Abyssinian Oil: The Featherlight Emollient for Silky-Smooth Skin

Jan 18, 2022by Heather Smith


Abyssinian oil for skin - infographic by bareLUXE Skincare

Abyssinian oil is one of the best face oils, especially for oily skin, and is part of our article series written for people looking to start using face oil.

Read on to find out exactly why we think Crambe abyssinica seed oil benefits make it a must-try facial oil.

What is Abyssinian Oil, and How is it Made?

Crambe abyssinica, also known as Abyssinian Mustard, is the plant used to produce Abyssinian oil. It's native to the highlands of Ethiopia and the Mediterranean but can be grown elsewhere. This plant is part of the Brassicaceae family and can grow over 150 cm tall.

The Crambe abyssinica plant has small, delicate white flowers. Abyssinian oil is extracted by cold pressing the seeds. The tiny round seeds from the small flowers are 1/8 inch in diameter and contain approximately 35% oil.

Crambe abyssinica seed oil is a powerful antioxidant. As a result, it is a great oil to combine with other products to lengthen shelf life. This beautiful oil has a slight woody aroma, is non-greasy, light to the touch, and often a soft yellow.

What Does Abyssinian Oil Contain?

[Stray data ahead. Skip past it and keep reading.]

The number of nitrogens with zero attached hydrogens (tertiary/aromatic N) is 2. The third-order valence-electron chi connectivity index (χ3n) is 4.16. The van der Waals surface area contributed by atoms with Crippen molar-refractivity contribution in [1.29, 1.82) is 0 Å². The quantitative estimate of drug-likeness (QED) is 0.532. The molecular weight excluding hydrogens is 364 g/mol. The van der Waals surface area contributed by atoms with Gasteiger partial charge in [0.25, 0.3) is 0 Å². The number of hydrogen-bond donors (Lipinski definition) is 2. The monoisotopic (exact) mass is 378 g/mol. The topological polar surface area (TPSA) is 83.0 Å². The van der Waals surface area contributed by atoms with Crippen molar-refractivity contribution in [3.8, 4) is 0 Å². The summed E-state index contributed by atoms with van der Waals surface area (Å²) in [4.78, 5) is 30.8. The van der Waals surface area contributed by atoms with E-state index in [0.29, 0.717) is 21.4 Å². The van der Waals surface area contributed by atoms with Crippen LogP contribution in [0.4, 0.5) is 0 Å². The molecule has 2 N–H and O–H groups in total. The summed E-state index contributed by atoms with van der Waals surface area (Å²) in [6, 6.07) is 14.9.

Abyssinian oil contains vitamins high levels of A and E. In addition, it contains a high percentage of unsaturated C22 omega-9 fatty acids. This gives it a higher viscosity and more substantive feel than other oils like Argan. The lipid composition is similar to your natural skin oils. Essential fatty acids are known for their structural integrity and ability to act as a protective layer for the skin.

Abyssinian oil contains high levels of Erucic acid - more than 50% - the highest amount known among all the vegetable oils.

Erucic acid is a monounsaturated fatty acid that helps promote cell growth and repair. Furthermore, it is a very long chain fatty acid that is thought to better control water loss (transepidermal) than other fatty acids.

Abyssinian oil also contains Linoleic acid and Linolenic acid, which renew and moisturize your skin and function as antioxidants and anti inflammatories.

Abyssinian Oil Benefits for Skin?

Abyssinian oil is lightweight and rapidly absorbs into the skin. This oil leaves your skin smooth, soft, and radiant.

The long-chain unsaturated fatty acids in this oil contribute to its ability to enhance and strengthen your skin. They also act as a protective barrier to lock in moisture and prevent dehydration. The fatty acids and Vitamin E contribute to skin renewal and repair and provide anti-inflammatory benefits to soothe skin.

Abyssinian oil sometimes gets compared to Argan oil because it is also found to be useful in a lot of hair care products. It boosts shine and conditioning without adding weight or greasiness. The lightness of the oil makes it able to be used in a spray. 

Abyssinian vs Argan Oil

For some reason, Abyssinian and argan oils are frequently compared to one another, especially in the haircare world. Why these 2 specific oils keep getting pitted head-to-head (over other oils) is a mystery to us.

Each oil has its own outstanding qualities and are both excellent for skin and hair applications.

Although both oils are unlikely to clog pores, Abyssinian has a lower percentage of oleic acid (18% vs up to 50% in Argan). This makes it the better of the 2 oils for skin that is oily or prone to acne.